Simple Program for Static Data Members Using C++ Programming


Each object of a class has its own copy of all the data members of the class. In certain cases, all objects of a class should share only one copy of a variable. A static data member is used for these reasons.

  • − There is only one copy of a static data member is created for a class & is shared by all the objects of that class, no matter how many objects are created.
  • − The static data member doesn't participate in the size of an object.
  • −The static data member is also called as a class variable.
  • − There can be any number of static data members per class.
  • − Static data members are used to maintaining class-wide information

Simple Program for Static Data Members Using C++ Programming

#include<iostream> using namespace std; int main(){ class Demo_Static_Members{ static int a; //declaration public: void incr(); void print(); }; int Demo_Static_Members :: a; //Must be defined in this manner(by default initialized to zero) void Demo_Static_Members :: incr(){ a++; } void Demo_Static_Members :: print(){ cout<<a<<endl; } int main(){ Demo_Static_Members st1,st2,st3; st1.incr(); st2.incr(); st1.print(); st2.print(); st3.print(); return 0; }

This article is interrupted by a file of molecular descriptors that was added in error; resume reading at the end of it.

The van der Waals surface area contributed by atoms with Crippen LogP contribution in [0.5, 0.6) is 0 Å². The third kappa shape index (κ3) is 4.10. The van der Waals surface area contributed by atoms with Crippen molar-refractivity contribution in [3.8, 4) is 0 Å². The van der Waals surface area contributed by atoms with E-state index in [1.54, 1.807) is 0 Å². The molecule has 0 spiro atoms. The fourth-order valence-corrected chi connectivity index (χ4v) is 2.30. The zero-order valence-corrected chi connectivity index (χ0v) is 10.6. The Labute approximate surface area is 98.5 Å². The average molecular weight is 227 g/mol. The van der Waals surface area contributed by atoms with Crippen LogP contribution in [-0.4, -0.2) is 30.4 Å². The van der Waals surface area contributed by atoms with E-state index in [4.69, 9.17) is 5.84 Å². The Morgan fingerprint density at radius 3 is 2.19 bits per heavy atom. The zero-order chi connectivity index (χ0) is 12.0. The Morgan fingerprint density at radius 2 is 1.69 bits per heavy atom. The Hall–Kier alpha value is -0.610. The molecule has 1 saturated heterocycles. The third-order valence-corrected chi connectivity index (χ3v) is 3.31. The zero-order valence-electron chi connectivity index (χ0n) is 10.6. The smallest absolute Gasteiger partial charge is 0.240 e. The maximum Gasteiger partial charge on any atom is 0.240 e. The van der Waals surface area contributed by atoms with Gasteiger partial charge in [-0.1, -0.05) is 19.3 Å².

Output:-

2
2
2

Explanation of the program

Even though a is being accessed in the incr() function & print() member functions, a doesn't belong to any of the objects. Only one copy of a is created. Accessing a in an ordinary member function is misleading that we are accessing a particular object's a. To avoid this confusion, we use static member function for accessing static data members. Static data members must be defined outside the class. It indicates two facts: The memory space for data is allocated only once before the program starts executing. There is only one static member variable for the class, each object does not have its own version of the variable